Constructing Scientific Communities. Emma Hutchinson (1820-1906) by Matthew Wale. https://conscicom.org/2018/03/02/emma-hutchinson-1820-1906/ (accessed 27th July 2019).
Information sheet entitled ‘Kimbolton Hamnish’ found inside St James’ church Kimbolton on 25th July 2019 regarding the history of the church, windows and bells etc.
Newmarket Union Minutes 1884-1905. Reference: 611/32-39, (Suffolk County Record Office, Bury St Edmunds). [Note: not all entries regarding Walter Hutchinson in these minutes have been detailed above. Those not recorded are largely about routine payments.]
Shops History Newmarket. http://www.newmarketshops.info/index.html. [Note: newmarketshops.info has been supplied with information regarding the medical history of Newmarket by the author of talkingdust.net since August 2013 (see footnotes on some of the pages). Both websites continue to be developed, and in this sense are mutually symbiotic.]
Suffolk Medical Biographies. Profile for Hutchinson, Walter. http://www.suffolkmedicalbiographies.co.uk/Profile.asp?Key=2125 (originally accessed pre October 2013). [Note: at the time of writing (April 2018), this website had only four references relating to Walter Hutchinson.], [Note also, see comments regarding this website on the Francis Greene page.]
The Medical Directory. London: Churchill; 1871-1894. [Note: see above references for full 1876, 77, 81 and 1900 entries (and 1878 & 81 for John Rowland Wright, 1896 for Sidney Wood, and 1897 for William Wykes.], [Note also, this publication has been known by various titles over the years. Initially it just covered London, but from 1847 it had a wider remit, being variously known as the London and Provincial Medical Directory, The Medical Directories, The Medical Directory, etc., essentially the same work with minor variations and developments. It is usually referred to as The Medical Directory (as opposed to The Medical Register), so that is how it’s consistently referred to on talkingdust.net.]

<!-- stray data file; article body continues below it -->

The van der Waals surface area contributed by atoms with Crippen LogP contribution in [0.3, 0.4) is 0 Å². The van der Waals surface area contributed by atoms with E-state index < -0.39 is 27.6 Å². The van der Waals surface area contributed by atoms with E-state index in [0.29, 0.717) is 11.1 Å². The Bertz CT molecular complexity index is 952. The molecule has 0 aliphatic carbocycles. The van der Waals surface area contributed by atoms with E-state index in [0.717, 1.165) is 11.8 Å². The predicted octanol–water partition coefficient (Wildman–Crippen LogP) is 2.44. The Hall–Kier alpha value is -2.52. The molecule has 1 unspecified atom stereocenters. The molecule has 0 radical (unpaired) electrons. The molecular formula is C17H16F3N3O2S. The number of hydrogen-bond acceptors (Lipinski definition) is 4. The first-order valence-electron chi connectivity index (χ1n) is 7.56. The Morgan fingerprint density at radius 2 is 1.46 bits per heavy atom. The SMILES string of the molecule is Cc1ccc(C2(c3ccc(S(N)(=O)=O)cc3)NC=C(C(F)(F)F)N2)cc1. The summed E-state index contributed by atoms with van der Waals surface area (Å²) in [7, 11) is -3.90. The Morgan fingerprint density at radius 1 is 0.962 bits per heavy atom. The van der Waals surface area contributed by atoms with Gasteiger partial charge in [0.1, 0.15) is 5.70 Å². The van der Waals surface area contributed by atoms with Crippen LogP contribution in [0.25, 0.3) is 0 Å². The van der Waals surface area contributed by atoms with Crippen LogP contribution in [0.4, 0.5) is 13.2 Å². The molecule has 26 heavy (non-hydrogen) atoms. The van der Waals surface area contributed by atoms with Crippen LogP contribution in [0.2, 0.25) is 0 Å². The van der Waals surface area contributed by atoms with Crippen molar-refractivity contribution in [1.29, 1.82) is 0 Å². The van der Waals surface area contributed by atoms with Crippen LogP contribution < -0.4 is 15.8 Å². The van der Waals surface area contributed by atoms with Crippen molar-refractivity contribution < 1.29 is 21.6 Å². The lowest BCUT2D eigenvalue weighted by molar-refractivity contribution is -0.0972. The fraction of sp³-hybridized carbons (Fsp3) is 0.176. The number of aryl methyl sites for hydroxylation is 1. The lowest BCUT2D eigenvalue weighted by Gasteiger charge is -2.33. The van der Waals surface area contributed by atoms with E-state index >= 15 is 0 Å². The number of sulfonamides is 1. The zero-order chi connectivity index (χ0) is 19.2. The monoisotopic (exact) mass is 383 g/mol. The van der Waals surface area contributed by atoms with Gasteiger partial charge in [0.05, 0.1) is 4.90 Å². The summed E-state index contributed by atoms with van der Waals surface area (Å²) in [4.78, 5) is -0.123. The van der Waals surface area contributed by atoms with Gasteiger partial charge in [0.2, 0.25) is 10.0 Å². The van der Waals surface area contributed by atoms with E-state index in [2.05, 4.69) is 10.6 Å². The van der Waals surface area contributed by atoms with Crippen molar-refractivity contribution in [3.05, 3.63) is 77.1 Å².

The Medical Register. London: General Medical Council; 1875ff. [Note: Walter Hutchinson was not in the 1875 Register, his first appearance being in 1876, which recorded his MRCS from 1875, and the fact that he registered on 12th July 1875. In 1876 his address was recorded as Grantsfield, Leominster, which changed to Newmarket (street address unspecified) in 1881, then remained essentially unchanged until 1905, when it reverted to Grantsfield, Leominster (oddly, since he was in Budleigh Salterton and is buried there – perhaps that was a temporary arrangement for health reasons?) – his last entry. John Rowland Wright’s entries simply state that he qualified MRCS in 1871, was registered on 27th March 1872, and lived in Newmarket.]
The Society of Apothecaries, Apothecaries’ Hall, Black Friars Lane, London EC4V 6EJ. [Note: personal correspondence with the archivist revealed that they had no records relating to Walter Hutchinson.]
Note: For published material referenced on this website see the ‘Acknowledgements for resources of published material’ section on the ‘Usage &c.’ page. The sources used for original unpublished documents are noted after each individual reference. Any census records are referenced directly to The National Archives, since images of these are so ubiquitous on microfilm and as digital images that they almost function like published works. Census records are covered by the ‘Open Government Licence’ as should be other such public records (see the ‘Copyright and related issues’ section on the ‘Usage &c.’ page for which references constitute public records, and any other copyright issues more generally such as fair dealing/use etc.).